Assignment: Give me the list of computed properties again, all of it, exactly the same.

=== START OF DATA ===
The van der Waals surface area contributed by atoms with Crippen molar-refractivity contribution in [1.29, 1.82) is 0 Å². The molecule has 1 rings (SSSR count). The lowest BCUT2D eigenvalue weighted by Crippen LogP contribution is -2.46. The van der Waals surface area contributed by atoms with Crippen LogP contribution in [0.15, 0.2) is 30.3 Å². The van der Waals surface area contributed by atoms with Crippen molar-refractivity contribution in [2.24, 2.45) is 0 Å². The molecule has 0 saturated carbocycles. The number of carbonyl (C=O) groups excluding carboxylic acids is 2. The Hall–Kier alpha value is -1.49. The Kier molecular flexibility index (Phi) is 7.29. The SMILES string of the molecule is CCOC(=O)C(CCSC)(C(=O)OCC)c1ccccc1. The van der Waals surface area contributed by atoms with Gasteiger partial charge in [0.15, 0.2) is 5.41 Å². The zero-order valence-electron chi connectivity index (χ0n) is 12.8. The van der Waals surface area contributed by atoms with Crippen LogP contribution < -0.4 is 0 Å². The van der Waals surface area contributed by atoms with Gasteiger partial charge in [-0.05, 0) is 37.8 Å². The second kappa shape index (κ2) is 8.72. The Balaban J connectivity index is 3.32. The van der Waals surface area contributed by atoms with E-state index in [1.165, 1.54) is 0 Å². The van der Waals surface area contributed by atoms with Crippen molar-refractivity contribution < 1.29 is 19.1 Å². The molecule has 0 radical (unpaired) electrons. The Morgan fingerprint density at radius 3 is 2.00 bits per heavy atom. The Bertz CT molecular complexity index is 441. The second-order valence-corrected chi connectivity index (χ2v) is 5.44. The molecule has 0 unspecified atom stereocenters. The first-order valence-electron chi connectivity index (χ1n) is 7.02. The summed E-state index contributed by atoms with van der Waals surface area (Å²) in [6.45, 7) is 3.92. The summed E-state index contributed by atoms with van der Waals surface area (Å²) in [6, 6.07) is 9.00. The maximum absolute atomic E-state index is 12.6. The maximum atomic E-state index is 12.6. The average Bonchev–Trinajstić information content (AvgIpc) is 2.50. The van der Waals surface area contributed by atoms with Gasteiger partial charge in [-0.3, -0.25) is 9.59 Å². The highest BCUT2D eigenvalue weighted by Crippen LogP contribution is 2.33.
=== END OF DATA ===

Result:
The van der Waals surface area contributed by atoms with Crippen molar-refractivity contribution in [1.29, 1.82) is 0 Å². The molecule has 1 rings (SSSR count). The lowest BCUT2D eigenvalue weighted by Crippen LogP contribution is -2.46. The van der Waals surface area contributed by atoms with Crippen LogP contribution in [0.15, 0.2) is 30.3 Å². The van der Waals surface area contributed by atoms with Crippen molar-refractivity contribution in [2.24, 2.45) is 0 Å². The molecule has 0 saturated carbocycles. The number of carbonyl (C=O) groups excluding carboxylic acids is 2. The Hall–Kier alpha value is -1.49. The Kier molecular flexibility index (Phi) is 7.29. The SMILES string of the molecule is CCOC(=O)C(CCSC)(C(=O)OCC)c1ccccc1. The van der Waals surface area contributed by atoms with Gasteiger partial charge in [0.15, 0.2) is 5.41 Å². The zero-order valence-electron chi connectivity index (χ0n) is 12.8. The van der Waals surface area contributed by atoms with Crippen LogP contribution < -0.4 is 0 Å². The van der Waals surface area contributed by atoms with Gasteiger partial charge in [-0.05, 0) is 37.8 Å². The second kappa shape index (κ2) is 8.72. The Balaban J connectivity index is 3.32. The van der Waals surface area contributed by atoms with E-state index in [1.165, 1.54) is 0 Å². The van der Waals surface area contributed by atoms with Crippen molar-refractivity contribution < 1.29 is 19.1 Å². The molecule has 0 radical (unpaired) electrons. The Morgan fingerprint density at radius 3 is 2.00 bits per heavy atom. The Bertz CT molecular complexity index is 441. The second-order valence-corrected chi connectivity index (χ2v) is 5.44. The molecule has 0 unspecified atom stereocenters. The first-order valence-electron chi connectivity index (χ1n) is 7.02. The summed E-state index contributed by atoms with van der Waals surface area (Å²) in [6.45, 7) is 3.92. The summed E-state index contributed by atoms with van der Waals surface area (Å²) in [6, 6.07) is 9.00. The maximum absolute atomic E-state index is 12.6. The maximum atomic E-state index is 12.6. The average Bonchev–Trinajstić information content (AvgIpc) is 2.50. The van der Waals surface area contributed by atoms with Gasteiger partial charge in [-0.3, -0.25) is 9.59 Å². The highest BCUT2D eigenvalue weighted by Crippen LogP contribution is 2.33.